Iran Nuclear NewsUN inspectors visit sensitive Iranian military site

UN inspectors visit sensitive Iranian military site


AFP: Iran has allowed UN nuclear inspectors to visit the sensitive military site of Parchin, UN officials said Wednesday, but diplomats said Tehran was also continuing fuel work at another site that has raised concerns of a covert atomic weapons program. by Michael Adler

VIENNA, Nov 2 (AFP) – Iran has allowed UN nuclear inspectors to visit the sensitive military site of Parchin, UN officials said Wednesday, but diplomats said Tehran was also continuing fuel work at another site that has raised concerns of a covert atomic weapons program.

“We are pleased that we can confirm that IAEA inspectors got access to buildings at the Parchin site as we had requested,” a spokesman for the UN watchdog International Atomic Energy Agency said.

Washington claims Iran may be testing high-explosive charges with an inert core of depleted uranium at Parchin, 30 kilometres (20 miles) southeast of the capital Tehran, as a dry test for how a bomb with fissile material would work.

Iran faces the risk of referral to the UN Security Council over its atomic program, after the IAEA in September found it to be in “non-compliance” with the nuclear Non-Proliferation Treaty (NPT).

The IAEA will discuss Iran on November 24 at its Vienna headquarters.

Tehran appears to be showing more cooperation in order to avoid a referral, as the Security Council could impose trade sanctions, diplomats said.

“We hope that Iran will continue to respond positively to our request for access and information to resolve outstanding issues,” the IAEA spokesman said.

But diplomats said Iran is continuing to defy the international community by pushing ahead with uranium conversion, a preliminary nuclear fuel activity, at Isfahan, central Iran.

It is to begin processing some 37 new tons of uranium ore next week after having already processed 37 tons since August.

Conversion produces the uranium gas that is the feedstock for enriching uranium into what can be fuel for nuclear power reactors but also the explosive core of atom bombs. Iran is currently suspending uranium enrichment.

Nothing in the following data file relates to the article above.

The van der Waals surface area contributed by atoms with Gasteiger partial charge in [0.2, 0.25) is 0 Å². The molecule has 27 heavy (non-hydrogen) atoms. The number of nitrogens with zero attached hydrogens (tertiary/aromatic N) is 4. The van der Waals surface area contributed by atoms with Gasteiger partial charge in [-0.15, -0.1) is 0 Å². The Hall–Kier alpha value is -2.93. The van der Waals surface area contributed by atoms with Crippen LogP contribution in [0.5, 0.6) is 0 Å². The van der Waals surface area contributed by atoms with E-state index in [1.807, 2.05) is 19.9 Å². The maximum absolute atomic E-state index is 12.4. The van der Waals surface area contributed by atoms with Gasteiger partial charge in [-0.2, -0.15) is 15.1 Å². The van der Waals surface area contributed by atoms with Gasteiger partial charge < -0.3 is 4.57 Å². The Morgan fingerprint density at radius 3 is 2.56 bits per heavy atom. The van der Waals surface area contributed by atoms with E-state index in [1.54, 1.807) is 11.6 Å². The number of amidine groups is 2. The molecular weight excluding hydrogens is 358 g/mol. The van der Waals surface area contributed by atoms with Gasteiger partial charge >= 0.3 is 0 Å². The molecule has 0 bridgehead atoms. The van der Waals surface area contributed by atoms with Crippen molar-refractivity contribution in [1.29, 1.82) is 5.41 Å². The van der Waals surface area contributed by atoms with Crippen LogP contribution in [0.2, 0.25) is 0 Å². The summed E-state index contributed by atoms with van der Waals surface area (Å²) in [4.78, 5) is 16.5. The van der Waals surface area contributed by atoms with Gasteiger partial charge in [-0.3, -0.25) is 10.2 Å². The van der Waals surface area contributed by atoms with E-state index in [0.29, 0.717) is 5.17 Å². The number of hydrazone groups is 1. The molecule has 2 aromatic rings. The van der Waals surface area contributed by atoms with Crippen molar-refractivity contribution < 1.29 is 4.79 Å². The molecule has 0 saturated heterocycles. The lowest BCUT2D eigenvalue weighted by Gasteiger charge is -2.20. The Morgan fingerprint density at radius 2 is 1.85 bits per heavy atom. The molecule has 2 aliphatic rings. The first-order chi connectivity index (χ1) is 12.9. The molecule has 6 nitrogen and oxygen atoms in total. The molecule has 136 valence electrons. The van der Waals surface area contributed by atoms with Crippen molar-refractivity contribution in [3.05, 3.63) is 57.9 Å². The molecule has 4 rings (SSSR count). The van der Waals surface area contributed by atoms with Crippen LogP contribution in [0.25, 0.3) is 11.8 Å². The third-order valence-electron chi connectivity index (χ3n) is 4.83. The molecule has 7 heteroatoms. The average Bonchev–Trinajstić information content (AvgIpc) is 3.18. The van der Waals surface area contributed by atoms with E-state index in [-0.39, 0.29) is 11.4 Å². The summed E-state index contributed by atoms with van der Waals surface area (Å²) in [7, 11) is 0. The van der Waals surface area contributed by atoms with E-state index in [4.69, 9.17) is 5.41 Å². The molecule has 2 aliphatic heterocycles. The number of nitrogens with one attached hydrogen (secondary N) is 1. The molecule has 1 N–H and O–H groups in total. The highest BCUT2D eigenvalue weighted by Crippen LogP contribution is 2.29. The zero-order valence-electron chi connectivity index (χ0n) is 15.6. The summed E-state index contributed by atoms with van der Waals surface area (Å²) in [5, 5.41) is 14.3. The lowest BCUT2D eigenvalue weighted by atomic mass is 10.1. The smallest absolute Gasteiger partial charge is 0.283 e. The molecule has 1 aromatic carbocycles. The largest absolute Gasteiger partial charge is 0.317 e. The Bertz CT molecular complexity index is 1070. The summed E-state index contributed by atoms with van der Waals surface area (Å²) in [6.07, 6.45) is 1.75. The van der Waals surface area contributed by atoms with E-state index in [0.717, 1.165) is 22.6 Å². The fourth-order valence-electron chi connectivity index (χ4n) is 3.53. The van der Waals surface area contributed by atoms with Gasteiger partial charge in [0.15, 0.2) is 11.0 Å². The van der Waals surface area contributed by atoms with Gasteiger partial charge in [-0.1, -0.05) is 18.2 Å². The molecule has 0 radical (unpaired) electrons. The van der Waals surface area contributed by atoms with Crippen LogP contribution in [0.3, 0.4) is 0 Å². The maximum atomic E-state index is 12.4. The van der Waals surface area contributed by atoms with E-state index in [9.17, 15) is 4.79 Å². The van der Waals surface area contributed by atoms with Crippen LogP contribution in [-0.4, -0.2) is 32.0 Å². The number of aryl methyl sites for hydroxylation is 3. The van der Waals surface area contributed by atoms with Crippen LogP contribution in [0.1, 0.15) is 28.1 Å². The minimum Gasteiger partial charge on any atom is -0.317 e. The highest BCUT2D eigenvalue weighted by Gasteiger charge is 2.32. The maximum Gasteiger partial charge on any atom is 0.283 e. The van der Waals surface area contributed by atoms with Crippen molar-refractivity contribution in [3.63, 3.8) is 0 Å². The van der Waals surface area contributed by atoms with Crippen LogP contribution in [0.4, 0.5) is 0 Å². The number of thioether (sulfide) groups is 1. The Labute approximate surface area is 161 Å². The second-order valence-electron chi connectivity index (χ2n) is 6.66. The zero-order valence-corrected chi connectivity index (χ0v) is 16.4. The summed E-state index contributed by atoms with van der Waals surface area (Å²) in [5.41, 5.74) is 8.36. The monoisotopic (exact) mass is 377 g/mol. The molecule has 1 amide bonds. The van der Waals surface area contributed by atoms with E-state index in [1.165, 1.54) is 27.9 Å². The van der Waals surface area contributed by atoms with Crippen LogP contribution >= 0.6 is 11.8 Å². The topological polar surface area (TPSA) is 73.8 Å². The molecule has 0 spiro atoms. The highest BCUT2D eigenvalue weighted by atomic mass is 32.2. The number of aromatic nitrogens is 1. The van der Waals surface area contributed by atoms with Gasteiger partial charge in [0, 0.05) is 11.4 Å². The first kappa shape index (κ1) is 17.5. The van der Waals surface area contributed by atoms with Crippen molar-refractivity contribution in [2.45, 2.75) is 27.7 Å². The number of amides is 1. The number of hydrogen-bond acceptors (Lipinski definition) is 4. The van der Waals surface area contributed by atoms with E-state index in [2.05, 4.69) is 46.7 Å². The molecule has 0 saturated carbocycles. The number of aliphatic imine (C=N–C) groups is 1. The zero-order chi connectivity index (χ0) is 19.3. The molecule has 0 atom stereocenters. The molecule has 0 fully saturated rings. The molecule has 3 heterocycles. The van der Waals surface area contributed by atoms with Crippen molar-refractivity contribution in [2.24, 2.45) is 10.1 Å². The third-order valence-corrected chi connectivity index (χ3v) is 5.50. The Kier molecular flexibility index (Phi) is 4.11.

Iran notified the IAEA of its new conversion work in a letter “dated 24 October,” the agency said in a message sent to its member states.

A Western diplomat said that the IAEA “has repeatedly called on Tehran to re-suspend uranium conversion,” after breaking off the halt last August in a move that torpedoed talks with the European Union aimed at securing guarantees about a peaceful program.

“Instead of heeding international concerns, Iran has announced another round of conversion activity. This is yet another step by which the leadership in Tehran is isolating itself from the international community,” the diplomat said.

“A lot of people are taking a good hard look at Iran and thinking that its statements and actions are on the wrong trajectory,” the diplomat said.

Iran’s hardline government announced Wednesday it was embarking on a major shake-up of its diplomatic corps, a move set to take out top diplomats engaged in key contacts with the West, including consultations on Iran’s nuclear program.

France on Wednesday renewed its threat to haul Iran before the UN Security Council.

IAEA deputy director general for safeguards, Ollie Heinonen, and two other IAEA inspectors “went Tuesday to Parchin,” a diplomat close to the IAEA told AFP.

The inspectors took “environmental samples,” which are swipes to see if traces of radioactive particles can be found that would prove the presence of nuclear material.

Visits to sites like Parchin are beyond NPT safeguards requirements, which are limited to inspecting sites where there is sure to be nuclear material.

The diplomat said analysis of the swipes would take up to six weeks.

IAEA inspectors had first visited Parchin in January but saw only five out of what are a much larger number of buildings. The Iranian government had up until this week refused a follow-up visit.

Iran has also refused to let IAEA inspectors visit Lavizan in Tehran, where there is suspicion of nuclear-related activities and of dual-use equipment, which could be bought for civilian purposes but then utilized for military ends.

Satellite photographs show buildings at the Lavizan-Shia site have been torn down and the topsoil taken away, possibly to hide traces of work.
Tehran officials say the former military site has been given to the city of Tehran and is being remodeled.

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